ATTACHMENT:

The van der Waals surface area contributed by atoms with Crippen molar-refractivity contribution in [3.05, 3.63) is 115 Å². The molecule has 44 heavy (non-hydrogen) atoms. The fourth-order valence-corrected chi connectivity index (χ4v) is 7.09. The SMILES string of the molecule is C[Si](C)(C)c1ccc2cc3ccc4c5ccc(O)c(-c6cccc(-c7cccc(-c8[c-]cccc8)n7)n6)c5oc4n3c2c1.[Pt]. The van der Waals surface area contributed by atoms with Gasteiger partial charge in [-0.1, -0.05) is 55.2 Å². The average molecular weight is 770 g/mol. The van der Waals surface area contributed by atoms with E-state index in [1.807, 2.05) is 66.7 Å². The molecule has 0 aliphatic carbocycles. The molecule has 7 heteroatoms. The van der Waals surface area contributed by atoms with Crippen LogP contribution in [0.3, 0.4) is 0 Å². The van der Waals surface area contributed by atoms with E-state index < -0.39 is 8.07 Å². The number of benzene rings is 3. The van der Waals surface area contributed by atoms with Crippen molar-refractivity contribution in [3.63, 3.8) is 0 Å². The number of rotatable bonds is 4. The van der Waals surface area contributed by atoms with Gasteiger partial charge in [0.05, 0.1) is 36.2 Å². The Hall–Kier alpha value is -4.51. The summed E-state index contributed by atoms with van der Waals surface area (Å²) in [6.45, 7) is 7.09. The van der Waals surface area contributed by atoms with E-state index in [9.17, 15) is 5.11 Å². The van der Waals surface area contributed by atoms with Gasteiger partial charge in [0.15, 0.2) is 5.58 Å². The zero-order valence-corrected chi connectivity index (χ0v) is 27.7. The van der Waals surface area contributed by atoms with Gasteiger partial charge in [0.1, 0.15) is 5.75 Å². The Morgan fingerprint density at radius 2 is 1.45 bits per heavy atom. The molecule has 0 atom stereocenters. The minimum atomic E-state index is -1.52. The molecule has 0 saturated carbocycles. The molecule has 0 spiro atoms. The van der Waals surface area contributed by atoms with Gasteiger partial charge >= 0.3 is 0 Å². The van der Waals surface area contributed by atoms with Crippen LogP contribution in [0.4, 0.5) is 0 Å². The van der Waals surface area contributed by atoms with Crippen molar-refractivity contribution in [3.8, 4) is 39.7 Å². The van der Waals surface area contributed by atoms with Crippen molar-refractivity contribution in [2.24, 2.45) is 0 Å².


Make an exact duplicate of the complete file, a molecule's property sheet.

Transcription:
The van der Waals surface area contributed by atoms with Crippen molar-refractivity contribution in [3.05, 3.63) is 115 Å². The molecule has 44 heavy (non-hydrogen) atoms. The fourth-order valence-corrected chi connectivity index (χ4v) is 7.09. The SMILES string of the molecule is C[Si](C)(C)c1ccc2cc3ccc4c5ccc(O)c(-c6cccc(-c7cccc(-c8[c-]cccc8)n7)n6)c5oc4n3c2c1.[Pt]. The van der Waals surface area contributed by atoms with Gasteiger partial charge in [-0.1, -0.05) is 55.2 Å². The average molecular weight is 770 g/mol. The van der Waals surface area contributed by atoms with E-state index in [1.807, 2.05) is 66.7 Å². The molecule has 0 aliphatic carbocycles. The molecule has 7 heteroatoms. The van der Waals surface area contributed by atoms with Crippen LogP contribution in [0.3, 0.4) is 0 Å². The van der Waals surface area contributed by atoms with E-state index < -0.39 is 8.07 Å². The number of benzene rings is 3. The van der Waals surface area contributed by atoms with Crippen molar-refractivity contribution in [3.63, 3.8) is 0 Å². The number of rotatable bonds is 4. The van der Waals surface area contributed by atoms with Gasteiger partial charge in [0.05, 0.1) is 36.2 Å². The Hall–Kier alpha value is -4.51. The summed E-state index contributed by atoms with van der Waals surface area (Å²) in [6.45, 7) is 7.09. The van der Waals surface area contributed by atoms with E-state index in [9.17, 15) is 5.11 Å². The van der Waals surface area contributed by atoms with Gasteiger partial charge in [0.15, 0.2) is 5.58 Å². The zero-order valence-corrected chi connectivity index (χ0v) is 27.7. The van der Waals surface area contributed by atoms with Gasteiger partial charge in [0.1, 0.15) is 5.75 Å². The Morgan fingerprint density at radius 2 is 1.45 bits per heavy atom. The molecule has 0 atom stereocenters. The minimum atomic E-state index is -1.52. The molecule has 0 saturated carbocycles. The molecule has 0 spiro atoms. The van der Waals surface area contributed by atoms with Gasteiger partial charge >= 0.3 is 0 Å². The van der Waals surface area contributed by atoms with Crippen LogP contribution in [0.4, 0.5) is 0 Å². The van der Waals surface area contributed by atoms with Crippen molar-refractivity contribution in [3.8, 4) is 39.7 Å². The van der Waals surface area contributed by atoms with Crippen molar-refractivity contribution in [2.24, 2.45) is 0 Å².